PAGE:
Inhibitors of programmed cell death 1 (PD-1) administered as single agents have resulted in durable tumor regression in advanced cancer patients. However, only a minority of cancer patients respond to anti-PD-1 immunotherapy. Here, we show that PD-1 expression in hepatocellular carcinoma promotes tumor growth independently of adaptive immunity. Knockdown of PD-1 suppresses tumor growth, whereas PD-1 overexpression enhances tumorigenesis in immunodeficient xenografted mice. Mechanistically, PD-1 binds the downstream mammalian target of rapamycin effectors eukaryotic initiation factor 4E and ribosomal protein S6, thus promoting their phosphorylation. Moreover, combining mammalian target of rapamycin inhibition with anti-PD-1 antibody treatment results in more durable and synergistic tumor regression than either single agent alone, each of which presents only modest efficacy.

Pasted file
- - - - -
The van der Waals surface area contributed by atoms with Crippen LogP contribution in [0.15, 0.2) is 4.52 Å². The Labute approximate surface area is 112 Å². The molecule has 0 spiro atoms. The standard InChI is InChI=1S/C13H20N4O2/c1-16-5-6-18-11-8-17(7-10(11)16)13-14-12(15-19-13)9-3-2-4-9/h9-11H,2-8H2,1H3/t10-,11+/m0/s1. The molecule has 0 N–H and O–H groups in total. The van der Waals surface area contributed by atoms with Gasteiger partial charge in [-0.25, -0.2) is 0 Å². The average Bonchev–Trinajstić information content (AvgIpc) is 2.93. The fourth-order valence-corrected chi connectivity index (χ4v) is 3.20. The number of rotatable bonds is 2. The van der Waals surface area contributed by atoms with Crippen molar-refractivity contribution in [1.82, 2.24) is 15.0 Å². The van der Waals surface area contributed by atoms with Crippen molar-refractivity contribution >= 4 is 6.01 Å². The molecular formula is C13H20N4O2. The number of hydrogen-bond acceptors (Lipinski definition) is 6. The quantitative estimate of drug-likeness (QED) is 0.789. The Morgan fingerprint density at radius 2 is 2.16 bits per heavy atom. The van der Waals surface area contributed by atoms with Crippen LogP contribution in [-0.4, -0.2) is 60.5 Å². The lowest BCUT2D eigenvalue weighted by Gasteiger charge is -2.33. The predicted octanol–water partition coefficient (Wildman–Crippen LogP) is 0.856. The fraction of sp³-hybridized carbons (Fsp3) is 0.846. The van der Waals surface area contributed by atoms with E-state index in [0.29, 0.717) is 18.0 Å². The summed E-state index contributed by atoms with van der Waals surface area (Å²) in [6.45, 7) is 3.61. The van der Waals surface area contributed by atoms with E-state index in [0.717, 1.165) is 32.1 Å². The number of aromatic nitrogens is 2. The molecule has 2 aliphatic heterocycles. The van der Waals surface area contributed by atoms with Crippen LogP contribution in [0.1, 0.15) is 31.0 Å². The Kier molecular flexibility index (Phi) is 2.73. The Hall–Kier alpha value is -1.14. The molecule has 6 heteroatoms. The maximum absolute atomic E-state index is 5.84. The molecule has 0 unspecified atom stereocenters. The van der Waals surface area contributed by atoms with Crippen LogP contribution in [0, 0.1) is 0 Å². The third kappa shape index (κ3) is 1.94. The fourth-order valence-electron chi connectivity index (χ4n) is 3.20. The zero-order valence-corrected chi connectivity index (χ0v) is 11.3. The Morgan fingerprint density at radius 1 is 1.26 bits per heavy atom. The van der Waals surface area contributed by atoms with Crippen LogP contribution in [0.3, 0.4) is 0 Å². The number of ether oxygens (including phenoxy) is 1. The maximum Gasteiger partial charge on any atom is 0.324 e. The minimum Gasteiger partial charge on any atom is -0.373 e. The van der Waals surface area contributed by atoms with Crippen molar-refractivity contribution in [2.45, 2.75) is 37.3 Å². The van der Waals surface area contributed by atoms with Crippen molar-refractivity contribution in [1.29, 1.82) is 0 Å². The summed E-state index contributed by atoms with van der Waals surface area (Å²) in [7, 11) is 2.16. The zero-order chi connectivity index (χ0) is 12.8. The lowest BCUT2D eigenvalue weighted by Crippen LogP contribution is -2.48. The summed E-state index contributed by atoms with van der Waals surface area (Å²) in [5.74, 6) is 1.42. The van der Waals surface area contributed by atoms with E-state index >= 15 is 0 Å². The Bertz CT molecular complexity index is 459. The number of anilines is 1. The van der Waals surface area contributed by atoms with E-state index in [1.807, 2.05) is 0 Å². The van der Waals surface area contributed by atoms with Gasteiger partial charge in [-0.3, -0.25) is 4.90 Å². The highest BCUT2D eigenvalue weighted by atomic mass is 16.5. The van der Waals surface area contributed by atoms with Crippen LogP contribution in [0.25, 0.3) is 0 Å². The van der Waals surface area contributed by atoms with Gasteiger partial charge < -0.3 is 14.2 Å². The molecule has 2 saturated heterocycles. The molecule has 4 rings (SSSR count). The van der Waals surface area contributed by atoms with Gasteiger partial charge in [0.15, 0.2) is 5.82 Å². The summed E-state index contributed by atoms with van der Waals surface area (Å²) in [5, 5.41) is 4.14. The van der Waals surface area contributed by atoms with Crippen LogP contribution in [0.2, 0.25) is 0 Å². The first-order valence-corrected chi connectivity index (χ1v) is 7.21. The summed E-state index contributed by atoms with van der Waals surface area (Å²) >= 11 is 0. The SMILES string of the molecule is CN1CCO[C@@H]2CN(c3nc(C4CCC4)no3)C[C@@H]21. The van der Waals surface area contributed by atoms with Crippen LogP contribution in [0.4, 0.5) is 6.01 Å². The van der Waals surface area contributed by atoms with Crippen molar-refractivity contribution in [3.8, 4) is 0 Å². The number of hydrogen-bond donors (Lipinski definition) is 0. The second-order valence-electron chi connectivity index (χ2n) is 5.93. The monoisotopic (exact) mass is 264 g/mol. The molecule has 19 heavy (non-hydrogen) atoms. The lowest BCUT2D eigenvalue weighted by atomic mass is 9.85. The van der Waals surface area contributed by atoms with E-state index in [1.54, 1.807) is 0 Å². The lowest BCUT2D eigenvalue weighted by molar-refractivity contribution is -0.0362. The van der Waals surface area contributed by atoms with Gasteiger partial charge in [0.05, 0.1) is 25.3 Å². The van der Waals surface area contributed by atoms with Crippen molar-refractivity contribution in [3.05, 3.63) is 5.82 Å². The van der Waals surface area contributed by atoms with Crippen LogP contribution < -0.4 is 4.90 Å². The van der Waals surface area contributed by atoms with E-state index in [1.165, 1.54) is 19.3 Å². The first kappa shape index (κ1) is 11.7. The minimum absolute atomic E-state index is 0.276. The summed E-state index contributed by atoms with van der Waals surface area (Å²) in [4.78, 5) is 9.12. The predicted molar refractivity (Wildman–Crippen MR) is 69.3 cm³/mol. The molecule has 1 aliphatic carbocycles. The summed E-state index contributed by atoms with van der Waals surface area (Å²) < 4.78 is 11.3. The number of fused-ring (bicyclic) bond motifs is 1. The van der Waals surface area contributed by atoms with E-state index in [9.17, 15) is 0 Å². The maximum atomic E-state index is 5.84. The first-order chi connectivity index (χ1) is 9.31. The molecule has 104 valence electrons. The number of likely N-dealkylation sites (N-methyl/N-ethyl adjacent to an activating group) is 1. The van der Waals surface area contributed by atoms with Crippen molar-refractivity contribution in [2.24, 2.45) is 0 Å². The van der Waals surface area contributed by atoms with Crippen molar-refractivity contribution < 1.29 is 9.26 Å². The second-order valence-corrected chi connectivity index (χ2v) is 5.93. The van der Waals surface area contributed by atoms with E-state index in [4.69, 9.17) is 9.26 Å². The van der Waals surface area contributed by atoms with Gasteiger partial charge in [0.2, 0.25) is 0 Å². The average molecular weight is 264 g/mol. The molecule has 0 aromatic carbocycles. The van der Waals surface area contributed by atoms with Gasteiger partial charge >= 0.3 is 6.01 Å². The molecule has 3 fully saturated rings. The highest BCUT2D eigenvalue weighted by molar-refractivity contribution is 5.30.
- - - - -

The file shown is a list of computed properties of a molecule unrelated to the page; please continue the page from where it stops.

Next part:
Conclusion: Targeting mammalian target of rapamycin pathways in combination with PD-1 may result in increased antitumor efficacy in cancer patients. (Hepatology 2017;66:1920-1933).
© 2017 by the American Association for the Study of Liver Diseases.